LONDON: British Home Secretary Sajid Javid has said he is looking forward to working with Pakistani authorities on their priorities.
He was responding to a journalist’s question about the possible handing over of Muttahida Qaumi Movement-London chief Altaf Hussain and sons of former prime minister Nawaz Sharif, who, according to the questioner, are wanted in their country and living in the UK.
“I had an excellent visit to Pakistan. It was really a good opportunity to strengthen our ties together. Britain has fantastic relations with Pakistan. With a new government there, we are looking forward to working with them (on all issues) including on their priorities. That is exactly what we are doing. We are working very hard on this,” Mr Javid said.
He said Brexit would provide the two countries a chance to strengthen their ties. “After Brexit we are going to be working with Pakistan like so many other countries. Britain is going to remain a globally outward-looking country, our friendly relations with Pakistan are going to be even stronger, in terms of trade, in terms of people, in so many ways,” he said.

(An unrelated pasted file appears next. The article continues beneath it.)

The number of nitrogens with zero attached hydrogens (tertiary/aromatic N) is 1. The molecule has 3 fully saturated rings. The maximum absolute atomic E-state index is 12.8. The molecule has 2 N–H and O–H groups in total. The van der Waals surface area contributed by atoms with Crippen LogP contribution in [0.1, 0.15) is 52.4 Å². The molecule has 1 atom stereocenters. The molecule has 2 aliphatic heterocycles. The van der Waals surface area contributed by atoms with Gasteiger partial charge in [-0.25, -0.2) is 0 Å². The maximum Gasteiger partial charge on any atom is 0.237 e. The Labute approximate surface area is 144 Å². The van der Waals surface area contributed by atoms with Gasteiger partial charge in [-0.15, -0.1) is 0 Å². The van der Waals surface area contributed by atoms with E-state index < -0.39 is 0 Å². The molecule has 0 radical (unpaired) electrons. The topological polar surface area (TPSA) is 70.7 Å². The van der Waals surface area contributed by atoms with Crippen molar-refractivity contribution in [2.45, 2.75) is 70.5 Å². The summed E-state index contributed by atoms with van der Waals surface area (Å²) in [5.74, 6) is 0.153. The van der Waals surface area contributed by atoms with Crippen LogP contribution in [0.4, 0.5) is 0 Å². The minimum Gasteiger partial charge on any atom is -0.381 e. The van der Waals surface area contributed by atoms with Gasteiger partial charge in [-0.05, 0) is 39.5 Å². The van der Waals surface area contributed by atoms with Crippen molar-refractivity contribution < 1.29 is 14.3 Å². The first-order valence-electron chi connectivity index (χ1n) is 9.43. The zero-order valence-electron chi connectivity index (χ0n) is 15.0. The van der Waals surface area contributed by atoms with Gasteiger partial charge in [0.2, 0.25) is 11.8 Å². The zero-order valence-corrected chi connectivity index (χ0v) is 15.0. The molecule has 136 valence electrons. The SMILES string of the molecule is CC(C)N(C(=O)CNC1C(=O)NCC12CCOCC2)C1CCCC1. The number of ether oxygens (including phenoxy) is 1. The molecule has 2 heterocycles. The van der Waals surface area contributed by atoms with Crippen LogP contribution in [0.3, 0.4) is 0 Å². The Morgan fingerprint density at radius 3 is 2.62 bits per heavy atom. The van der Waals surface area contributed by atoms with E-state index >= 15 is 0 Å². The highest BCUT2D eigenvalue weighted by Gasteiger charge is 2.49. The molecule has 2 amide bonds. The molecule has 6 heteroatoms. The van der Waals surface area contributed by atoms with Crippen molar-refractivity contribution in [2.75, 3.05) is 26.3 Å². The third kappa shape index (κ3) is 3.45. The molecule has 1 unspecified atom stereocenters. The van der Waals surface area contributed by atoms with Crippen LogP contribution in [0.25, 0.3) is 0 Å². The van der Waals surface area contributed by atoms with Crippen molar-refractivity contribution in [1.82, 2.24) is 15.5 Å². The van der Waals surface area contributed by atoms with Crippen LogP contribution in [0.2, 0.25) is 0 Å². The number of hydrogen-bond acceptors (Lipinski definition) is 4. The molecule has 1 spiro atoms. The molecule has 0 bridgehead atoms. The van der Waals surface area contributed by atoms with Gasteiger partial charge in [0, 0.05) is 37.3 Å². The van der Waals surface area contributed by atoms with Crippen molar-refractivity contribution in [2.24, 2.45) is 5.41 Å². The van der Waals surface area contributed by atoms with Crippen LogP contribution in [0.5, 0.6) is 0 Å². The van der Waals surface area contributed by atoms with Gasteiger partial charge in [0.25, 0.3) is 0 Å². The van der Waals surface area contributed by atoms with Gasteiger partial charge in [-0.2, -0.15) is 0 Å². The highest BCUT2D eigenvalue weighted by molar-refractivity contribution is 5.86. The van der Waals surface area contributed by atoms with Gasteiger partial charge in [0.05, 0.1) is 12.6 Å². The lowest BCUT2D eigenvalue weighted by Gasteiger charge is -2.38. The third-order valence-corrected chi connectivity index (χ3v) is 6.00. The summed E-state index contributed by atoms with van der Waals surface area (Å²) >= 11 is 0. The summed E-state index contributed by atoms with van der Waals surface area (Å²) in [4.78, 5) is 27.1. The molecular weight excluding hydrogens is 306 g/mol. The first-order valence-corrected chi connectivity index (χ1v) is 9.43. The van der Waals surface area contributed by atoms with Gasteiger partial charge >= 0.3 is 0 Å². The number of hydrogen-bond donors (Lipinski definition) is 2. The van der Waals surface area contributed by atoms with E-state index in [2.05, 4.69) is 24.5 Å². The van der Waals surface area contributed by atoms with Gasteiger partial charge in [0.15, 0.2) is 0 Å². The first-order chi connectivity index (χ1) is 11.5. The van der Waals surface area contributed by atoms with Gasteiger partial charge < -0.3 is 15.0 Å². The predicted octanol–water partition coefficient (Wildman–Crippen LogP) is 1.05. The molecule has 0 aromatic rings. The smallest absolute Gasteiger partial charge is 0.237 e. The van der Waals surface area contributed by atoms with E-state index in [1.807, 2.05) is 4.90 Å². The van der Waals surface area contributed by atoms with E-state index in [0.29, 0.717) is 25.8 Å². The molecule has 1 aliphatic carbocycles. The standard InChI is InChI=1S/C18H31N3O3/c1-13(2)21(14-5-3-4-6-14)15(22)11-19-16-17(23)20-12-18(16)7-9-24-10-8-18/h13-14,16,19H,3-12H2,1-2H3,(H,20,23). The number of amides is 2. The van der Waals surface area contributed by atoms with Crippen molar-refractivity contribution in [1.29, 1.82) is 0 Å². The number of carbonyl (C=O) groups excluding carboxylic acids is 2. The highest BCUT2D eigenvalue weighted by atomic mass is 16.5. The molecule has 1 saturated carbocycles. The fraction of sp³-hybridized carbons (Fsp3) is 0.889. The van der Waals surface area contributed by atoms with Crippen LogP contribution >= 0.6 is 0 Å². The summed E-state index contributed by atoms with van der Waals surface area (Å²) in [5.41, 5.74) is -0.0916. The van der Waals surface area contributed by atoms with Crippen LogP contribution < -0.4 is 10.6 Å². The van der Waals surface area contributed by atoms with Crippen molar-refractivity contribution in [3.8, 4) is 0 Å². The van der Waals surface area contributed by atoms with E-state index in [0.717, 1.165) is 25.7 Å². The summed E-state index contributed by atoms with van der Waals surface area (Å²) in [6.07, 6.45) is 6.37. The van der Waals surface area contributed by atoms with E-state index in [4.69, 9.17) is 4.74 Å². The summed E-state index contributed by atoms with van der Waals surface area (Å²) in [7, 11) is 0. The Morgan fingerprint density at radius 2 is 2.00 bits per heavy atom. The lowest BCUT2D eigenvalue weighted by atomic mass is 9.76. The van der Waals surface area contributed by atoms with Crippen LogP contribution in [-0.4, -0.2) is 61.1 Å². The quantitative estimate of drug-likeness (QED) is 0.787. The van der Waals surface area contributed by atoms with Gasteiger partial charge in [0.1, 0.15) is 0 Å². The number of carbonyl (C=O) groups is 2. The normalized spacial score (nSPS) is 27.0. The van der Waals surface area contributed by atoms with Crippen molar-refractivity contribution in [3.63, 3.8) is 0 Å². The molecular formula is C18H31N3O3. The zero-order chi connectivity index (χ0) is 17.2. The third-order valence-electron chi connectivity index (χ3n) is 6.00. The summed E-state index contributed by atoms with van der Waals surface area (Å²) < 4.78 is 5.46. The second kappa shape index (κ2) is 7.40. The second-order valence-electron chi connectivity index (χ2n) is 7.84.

In his speech to the party conference, he dwelt on his Pakistani heritage and narrated the story of his father’s arrival in Britain. “Let me tell you about another story. A story that started in the 1960s. Abdul-Ghani Javid left Pakistan and landed in Heathrow. He spent what little he had on a coach ticket…had his first night here in Birmingham, then continued up north to Lancashire to find work in a cotton mill.
“After standing outside the mill for weeks, he got that first job, and started a family. Eventually, there were seven of us living in a two-bedroom flat…on what the papers called ‘Britain’s most dangerous street’.
“That’s my story. And if you’d have told me back then what I’d be doing now…I’d have told you that it was less believable than any TV drama,” he said.
Mr Javid announced a change of policy on the issue of forced marriages and said that women and girls, who were coerced into marriages by their families, would be allowed to give evidence in secret so that they could object to their foreign spouses’ visas without fear of repercussions.
Published in Dawn, October 3rd, 2018